Monday, September 9, 2013
TIFF 2013: Bad Hair
Junior (Samuel Lange) is a soulful eyed, nine year-old Venezuelan boy with an increasing obsession to straighten his curly hair. He wants to sing, to wear new clothes for his upcoming school picture, to express himself. He also has an enormous crush on Mario, the handsome street vendor who works near his home.
Junior is wrestling with a gay identity with no idea yet of what being gay is.
Junior is mixed race - his father is black and recently deceased. His Hispanic mother Marta (Samantha Castillo) is a sometime well-meaning but exhausted mother of two who has trouble keeping employed as a security guard. It is implied that Marta cannot curb her appetites – neither her volatile temper nor her desire for sexual connections.
Junior’s obsessive desire to straighten his hair both infuriates and frightens her as it seems to her that it is increasing evidence that Junior is likely a maricon (a derogatory term for a gay male in Spanish).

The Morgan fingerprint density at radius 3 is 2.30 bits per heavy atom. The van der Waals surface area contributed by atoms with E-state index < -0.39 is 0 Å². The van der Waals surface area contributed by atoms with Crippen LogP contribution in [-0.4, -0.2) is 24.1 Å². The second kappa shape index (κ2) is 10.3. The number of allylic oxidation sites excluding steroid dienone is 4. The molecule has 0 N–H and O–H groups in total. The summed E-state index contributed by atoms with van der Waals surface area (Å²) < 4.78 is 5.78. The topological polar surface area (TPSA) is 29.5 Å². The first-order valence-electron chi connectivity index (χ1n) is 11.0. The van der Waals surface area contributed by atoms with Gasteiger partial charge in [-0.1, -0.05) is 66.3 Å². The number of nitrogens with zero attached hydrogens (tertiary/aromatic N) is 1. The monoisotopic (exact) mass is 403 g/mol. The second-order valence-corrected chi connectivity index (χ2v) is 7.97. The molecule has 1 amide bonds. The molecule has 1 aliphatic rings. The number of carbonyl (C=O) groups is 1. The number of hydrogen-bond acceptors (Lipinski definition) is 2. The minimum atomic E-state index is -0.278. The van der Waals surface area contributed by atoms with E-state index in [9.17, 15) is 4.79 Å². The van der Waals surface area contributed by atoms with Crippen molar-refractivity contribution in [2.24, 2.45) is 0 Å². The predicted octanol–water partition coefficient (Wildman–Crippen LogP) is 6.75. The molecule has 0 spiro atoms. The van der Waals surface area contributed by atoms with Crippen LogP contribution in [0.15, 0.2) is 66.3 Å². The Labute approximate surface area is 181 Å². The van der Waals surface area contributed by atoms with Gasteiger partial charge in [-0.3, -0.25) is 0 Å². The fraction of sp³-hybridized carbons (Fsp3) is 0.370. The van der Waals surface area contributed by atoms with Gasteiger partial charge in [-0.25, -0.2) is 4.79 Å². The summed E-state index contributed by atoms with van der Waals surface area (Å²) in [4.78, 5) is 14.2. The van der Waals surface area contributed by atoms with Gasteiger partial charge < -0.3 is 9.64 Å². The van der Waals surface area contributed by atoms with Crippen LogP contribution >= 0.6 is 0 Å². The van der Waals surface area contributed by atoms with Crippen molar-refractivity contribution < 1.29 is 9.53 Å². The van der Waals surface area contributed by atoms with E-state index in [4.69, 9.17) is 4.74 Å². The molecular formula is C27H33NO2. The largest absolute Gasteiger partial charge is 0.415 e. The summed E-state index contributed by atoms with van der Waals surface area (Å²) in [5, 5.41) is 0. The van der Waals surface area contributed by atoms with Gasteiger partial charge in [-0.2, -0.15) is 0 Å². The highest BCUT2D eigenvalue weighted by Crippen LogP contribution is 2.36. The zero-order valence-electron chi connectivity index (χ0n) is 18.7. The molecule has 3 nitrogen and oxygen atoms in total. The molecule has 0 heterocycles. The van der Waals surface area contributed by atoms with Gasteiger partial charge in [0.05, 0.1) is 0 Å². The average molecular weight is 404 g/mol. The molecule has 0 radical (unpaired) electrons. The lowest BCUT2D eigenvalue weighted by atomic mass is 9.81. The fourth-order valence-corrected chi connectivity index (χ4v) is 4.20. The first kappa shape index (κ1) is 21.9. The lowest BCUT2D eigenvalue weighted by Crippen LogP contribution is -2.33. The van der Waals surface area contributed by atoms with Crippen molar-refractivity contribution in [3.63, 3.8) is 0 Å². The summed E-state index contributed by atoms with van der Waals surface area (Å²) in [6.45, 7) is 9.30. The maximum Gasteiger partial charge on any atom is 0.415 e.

The boy's paternal grandmother (Nelly Ramos) who might be a ray of hope in an otherwise desperate childhood encourages his behavior (both the hair straightening and the singing) with the hope that she can tempt Junior to come live with her.
Juxtaposed against this emotional drama is the very real news reports of the ill health of President Hugo Chavez who was battling cancer at the time of the making of this film. The director cited the fanatical devotion to Chavez and socialism as a sort of metaphor for a lack of tolerance for difference in Venezuela. This may be her explicitly stated goal but the message is too subtly communicated on film.
The performances by Lange, Castillo and Ramos are convincing (particularly mother and son) and the story powerful although one leaves the theatre utterly defeated by the bleakness of the setting and the lack of hope for Junior who eventually is forced to shave his head (and forfeit his dreams) or risk being virtually sold to his grandmother by his increasingly desperate mother.